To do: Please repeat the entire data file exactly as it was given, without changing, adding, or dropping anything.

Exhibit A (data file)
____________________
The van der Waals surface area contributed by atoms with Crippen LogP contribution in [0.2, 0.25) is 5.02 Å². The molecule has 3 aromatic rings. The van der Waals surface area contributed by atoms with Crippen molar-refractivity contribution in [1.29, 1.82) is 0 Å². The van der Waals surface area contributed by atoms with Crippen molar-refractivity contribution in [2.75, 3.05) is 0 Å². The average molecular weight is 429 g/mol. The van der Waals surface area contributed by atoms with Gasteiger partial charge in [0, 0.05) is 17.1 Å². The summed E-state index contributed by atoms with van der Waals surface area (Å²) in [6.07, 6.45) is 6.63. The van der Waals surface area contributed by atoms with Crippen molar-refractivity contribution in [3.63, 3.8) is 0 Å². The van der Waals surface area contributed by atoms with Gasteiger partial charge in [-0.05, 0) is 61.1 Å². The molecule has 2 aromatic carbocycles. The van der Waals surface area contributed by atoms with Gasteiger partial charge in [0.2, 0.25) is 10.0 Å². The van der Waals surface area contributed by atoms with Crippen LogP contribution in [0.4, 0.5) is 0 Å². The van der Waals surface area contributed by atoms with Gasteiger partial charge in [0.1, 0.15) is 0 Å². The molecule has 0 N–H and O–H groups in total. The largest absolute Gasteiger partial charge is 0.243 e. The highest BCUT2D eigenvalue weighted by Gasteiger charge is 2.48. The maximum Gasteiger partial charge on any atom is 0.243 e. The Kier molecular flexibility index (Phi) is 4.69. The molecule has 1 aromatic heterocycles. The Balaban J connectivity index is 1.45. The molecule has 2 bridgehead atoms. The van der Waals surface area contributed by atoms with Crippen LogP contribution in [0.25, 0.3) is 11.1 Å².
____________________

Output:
The van der Waals surface area contributed by atoms with Crippen LogP contribution in [0.2, 0.25) is 5.02 Å². The molecule has 3 aromatic rings. The van der Waals surface area contributed by atoms with Crippen molar-refractivity contribution in [1.29, 1.82) is 0 Å². The van der Waals surface area contributed by atoms with Crippen molar-refractivity contribution in [2.75, 3.05) is 0 Å². The average molecular weight is 429 g/mol. The van der Waals surface area contributed by atoms with Gasteiger partial charge in [0, 0.05) is 17.1 Å². The summed E-state index contributed by atoms with van der Waals surface area (Å²) in [6.07, 6.45) is 6.63. The van der Waals surface area contributed by atoms with Crippen molar-refractivity contribution in [3.63, 3.8) is 0 Å². The van der Waals surface area contributed by atoms with Gasteiger partial charge in [-0.05, 0) is 61.1 Å². The molecule has 2 aromatic carbocycles. The van der Waals surface area contributed by atoms with Gasteiger partial charge in [0.2, 0.25) is 10.0 Å². The van der Waals surface area contributed by atoms with Crippen LogP contribution in [0.4, 0.5) is 0 Å². The van der Waals surface area contributed by atoms with Gasteiger partial charge in [0.1, 0.15) is 0 Å². The molecule has 0 N–H and O–H groups in total. The largest absolute Gasteiger partial charge is 0.243 e. The highest BCUT2D eigenvalue weighted by Gasteiger charge is 2.48. The maximum Gasteiger partial charge on any atom is 0.243 e. The Kier molecular flexibility index (Phi) is 4.69. The molecule has 1 aromatic heterocycles. The Balaban J connectivity index is 1.45. The molecule has 2 bridgehead atoms. The van der Waals surface area contributed by atoms with Crippen LogP contribution in [0.25, 0.3) is 11.1 Å².